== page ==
Back in January, I expressed the hope that the FDIC wouldn't smack down the only de novo bank application that a chance in a thousand of being approved, simply because the applicants included, and intended to serve, members of the Amish community, a band of renegades well-known for international unpasteurized milk trafficking. We understand that when it comes to asking the question "Got Milk?" even the Colombians and the Mexicans ask it with an air of humble supplication.
Well, the FDIC let this one pass on by (the first in three years) and that makes the folks at Bank of Bird-in-Hand as happy as if they had Two-in-Bush (yes, I broke my previous promise to leave that one alone). The organizers indicated that their experience may be a template for the process that other successful de novo applicants will have to follow, including:
- Board members who not only had previous experience as company directors, but experience specifically as a bank director.
- A "thorough" application process (an eighteen-inch thick application, versus a three-inch thick application for a de novo twenty years ago);
- A review process akin to an 18-month long proctoscopy, only without the pleasant chit-chat with your doctor's nurse.
- A business plan that will be scrutinized with an electron microscope by Olympic-caliber second guessers unhindered by the burden of actual private sector banking experience.
- 8% leverage capital ratio's maintained not for the first three years, but for the first eight (making it extremely difficult for all but those who deal "sub rosa" in illegal milk products to make a decent ROE).
- Sacrificing your first born male child to Moloch.
Look, this approval is not a harbinger that the de novo floodgates are opening. Rather, it's evidence of how tough it will be for de novo applications to be approved, and how unique the circumstances of the individual de novo banks will be that are eventually approved. If you're spending into seven figures (or, at the very least, high six figures) on a process that's "iffy," you have to have the mentality of a riverboat gambler, a saint, or a blithering idiot to go through it when recent history demonstrates that many may feel that they are called, but few are actually chosen.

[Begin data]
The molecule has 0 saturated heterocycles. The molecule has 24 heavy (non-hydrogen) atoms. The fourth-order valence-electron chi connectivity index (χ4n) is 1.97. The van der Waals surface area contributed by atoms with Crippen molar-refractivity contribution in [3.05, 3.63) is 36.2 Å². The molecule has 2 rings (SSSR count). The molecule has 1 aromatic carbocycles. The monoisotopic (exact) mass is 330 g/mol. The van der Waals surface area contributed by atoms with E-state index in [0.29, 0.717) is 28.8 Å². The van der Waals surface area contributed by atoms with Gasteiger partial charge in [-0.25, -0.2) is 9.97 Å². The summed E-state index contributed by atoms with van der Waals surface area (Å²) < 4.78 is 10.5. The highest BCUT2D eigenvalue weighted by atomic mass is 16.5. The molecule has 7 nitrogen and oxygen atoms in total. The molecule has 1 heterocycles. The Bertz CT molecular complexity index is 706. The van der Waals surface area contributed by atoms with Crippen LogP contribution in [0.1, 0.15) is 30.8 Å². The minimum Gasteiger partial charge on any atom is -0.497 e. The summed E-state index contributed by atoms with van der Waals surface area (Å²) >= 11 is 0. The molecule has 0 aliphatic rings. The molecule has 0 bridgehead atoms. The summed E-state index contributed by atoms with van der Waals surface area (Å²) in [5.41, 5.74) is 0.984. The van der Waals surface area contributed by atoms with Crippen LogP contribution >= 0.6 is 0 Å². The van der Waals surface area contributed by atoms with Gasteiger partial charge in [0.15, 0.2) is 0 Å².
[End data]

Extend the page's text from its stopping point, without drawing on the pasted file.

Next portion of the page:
The linked article discusses a letter of protest about the de novo application and approval process, and requirements, from the IBCA and the American Association of Bank Directors. Those organizations decry the difficulties strewn in the path of such applications, and claim that it's depriving smaller communities to access to needed credit. If so, the arguments are falling on deaf ears. The attitude won't change without legislation, and how likely is that to happen in the frozen tundra of D.C.?
[Sound of crickets chirping]
As the American Banker's Alan Kline asserted several months ago, the decline in the number of banks in this country (the overwhelming majority of them community banks) since the onset of the last economic meltdown has been dramatic. It's also due as much or more to the lack of de novo charter approvals as it is to mergers and acquisitions. It's a trend that will continue and one to which those of us who serve that industry had better either adapt or find something better to do. Like heckling Liz Warren for a living, or something equally as emotionally satisfying, if not as lucrative. Whatever we do, accepting reality is not really an option for those who want to survive.